Internet of Animals: Researchers Getting Closer to Tracking Movement of 100,000 Creatures Worldwide [MIT]

Animal movement is a crucial part of the life of migratory species, as well as the average wildlife that only moves far distances from their habitats in search of food, water, and potential mates. With this, animal tracking, which often involves tags and other global positioning system (GPS) devices, is also an important method employed by zoologists, wildlife biologists, and other scientists concerned in the field.

While there have been challenges in the past when it comes to tracking and monitoring the movement of both marine and terrestrial animals, experts have made significant progress in previous years. Recently, the Massachusetts Institute of Technology (MIT) said that tracking animal movement could save Earth; and researchers, who have been dreaming of an “Internet of Animals,” are getting closer to monitoring 100,000 creatures.

Over the decades, scientists and various organizations have tracked and monitored animals not only to study them but also due to conservation efforts. So far, the creatures that have been included in the grid range from sharks to whales, sea turtles, bald eagles, rhinos, leopards, African wild dogs, and among others. By tagging these animals, researchers can know their whereabouts, and movement patterns, and determine potential dangers they may face.

Internet of Animals

Internet of Animals: Researchers Getting Closer to Tracking Movement of 100,000 Creatures Worldwide [MIT]
(Photo : Photo by Gerald Schömbs on Unsplash)

The digital concept of Internet of Animals has long been aspired by Martin Wikelski, from the Max Planck Institute of Animal Behavior in Germany, over the past several decades, according to the MIT Technology Review in its report on Tuesday, February 22. The said concept is a large data system that allows researchers to monitor and analyze animal behavior to help them further understand the planet, as well as predict the future of Earth’s environment.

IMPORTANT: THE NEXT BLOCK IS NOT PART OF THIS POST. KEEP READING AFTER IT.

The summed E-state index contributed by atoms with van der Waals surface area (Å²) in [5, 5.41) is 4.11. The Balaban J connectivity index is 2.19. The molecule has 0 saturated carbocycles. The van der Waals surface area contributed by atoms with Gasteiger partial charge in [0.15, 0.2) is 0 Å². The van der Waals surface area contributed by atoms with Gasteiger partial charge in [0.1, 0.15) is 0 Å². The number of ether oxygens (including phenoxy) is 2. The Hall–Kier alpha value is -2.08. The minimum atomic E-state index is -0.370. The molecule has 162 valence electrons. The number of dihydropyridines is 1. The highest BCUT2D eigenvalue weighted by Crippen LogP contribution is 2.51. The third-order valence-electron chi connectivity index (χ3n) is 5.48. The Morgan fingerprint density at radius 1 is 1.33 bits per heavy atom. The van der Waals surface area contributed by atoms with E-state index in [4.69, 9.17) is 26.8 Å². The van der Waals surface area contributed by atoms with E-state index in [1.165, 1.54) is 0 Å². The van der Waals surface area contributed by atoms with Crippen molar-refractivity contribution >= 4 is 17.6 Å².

Wikelski and his team have been working on the system for years, aiming to create a dashboard of 100,000 sensor-tagged animals that can be simultaneously monitored in real time. This can be possible from satellites orbiting Earth and sources on the ground. But the most important part of the project is the affordable, lightweight GPS sensors that can be worn by animals, even small ones like fish, rodents, and songbirds.

Also Read: Animal’s Zigzag Movements Increase Stability and Maneuverability

Animal Movement Monitoring

Amid a changing climate, a warming planet, and growing human activities, it is evident that some wildlife species are severely impacted. Due to the threats posed by these natural phenomena and anthropogenic processes, widespread advocacies for animal rights and welfare have also emerged. Since the 21st century, we have seen increased efforts of scientists and conservationists to not only save wild animals in danger but also monitor their movement.

According to the Max Planck Institute, animal tracking data from individual animal movements helps scientists understand how creatures and even entire populations move within local areas. In addition, it helps us monitor their migrations across oceans and continents, as well as evolve across generations. Information from this data guides us to deal with environmental challenges like climate change and land use change, the institute says.

Related Article: Scientists Are Studying How Better Statistical Models May Improve Conservation of Endangered Species

© 2024 All rights reserved. Do not reproduce without permission.